Graduate student hobnobs with Nobel Laureates
Taken off guard. That’s how USC biomedical graduate student Michael Rouse described his reaction to receiving an Oak Ridge Associated Universities-sponsored invitation to the 61st meeting of Nobel Laureates in Lindau, Germany last month.
“I’d never heard of the meeting before, so first I was asking, 'Is it real or a hoax?'" Rouse said. "And even when I found out it was real, it was one of those things you never really expect to get to do.”
Rouse, advised/mentored by USC School of Medicine professors Prakash and Mitzi Nagarkatti, is focused on immunology and plans to graduate in May 2012. Never having traveled to Germany, he found the “whole experience” exciting -- from meeting with Nobel Laureates and other American and international delegates to seeing Lindau’s sights and attractions.
“Our group stayed at two locally-owned hotels -- mine was the Hotel Möve Garni,” he said. As for German food, breakfast was “fantastic. We were served more than 29 different fruits plus an assortment of cheeses, breads, and nuts.
"But, I’ll be honest. Eating wurst and schnitzel for every meal took a little getting used to. So, every now and then, I would deviate from the local food and go for pizza and gelato. Good weather enabled our roaming the streets to see the sights, including a Picasso exhibit and a visit to the Isle of Mainau where the count and countess live.”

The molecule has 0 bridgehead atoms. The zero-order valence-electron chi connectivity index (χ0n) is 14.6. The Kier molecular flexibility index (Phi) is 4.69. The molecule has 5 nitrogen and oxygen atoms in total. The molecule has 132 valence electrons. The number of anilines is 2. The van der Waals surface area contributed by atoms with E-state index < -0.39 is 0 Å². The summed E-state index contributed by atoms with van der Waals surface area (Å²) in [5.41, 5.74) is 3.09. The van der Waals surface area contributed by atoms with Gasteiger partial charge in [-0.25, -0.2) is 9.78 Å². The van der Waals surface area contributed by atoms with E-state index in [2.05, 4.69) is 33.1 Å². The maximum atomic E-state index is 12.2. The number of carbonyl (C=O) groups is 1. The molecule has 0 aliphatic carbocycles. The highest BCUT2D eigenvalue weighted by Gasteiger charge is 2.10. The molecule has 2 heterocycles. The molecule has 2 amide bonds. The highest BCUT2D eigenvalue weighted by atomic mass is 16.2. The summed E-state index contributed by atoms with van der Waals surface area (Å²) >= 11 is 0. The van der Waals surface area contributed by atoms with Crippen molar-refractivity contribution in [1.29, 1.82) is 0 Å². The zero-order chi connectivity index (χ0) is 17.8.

The most exciting aspect of meeting Nobel Laureates?
“Being able to meet so many scientists in a relaxed, casual setting and to discuss our roles and responsibilities as scientists, and addressing issues like global health,” he said.
Next on Rouse’s agenda?
“Winning the Nobel Prize! In all seriousness, my first objective is finishing my education here at USC,” he said, “then finding a job. And, the meeting did allow me to interact with people from all over the world, each doing something vastly different within their respective scientific fields, which creates a host of opportunities, potential collaborations, and job opportunities.
"Moreover, meeting with the laureates provided encouragement to continue to do good science and not get bogged down in the rat race to simply perform.”
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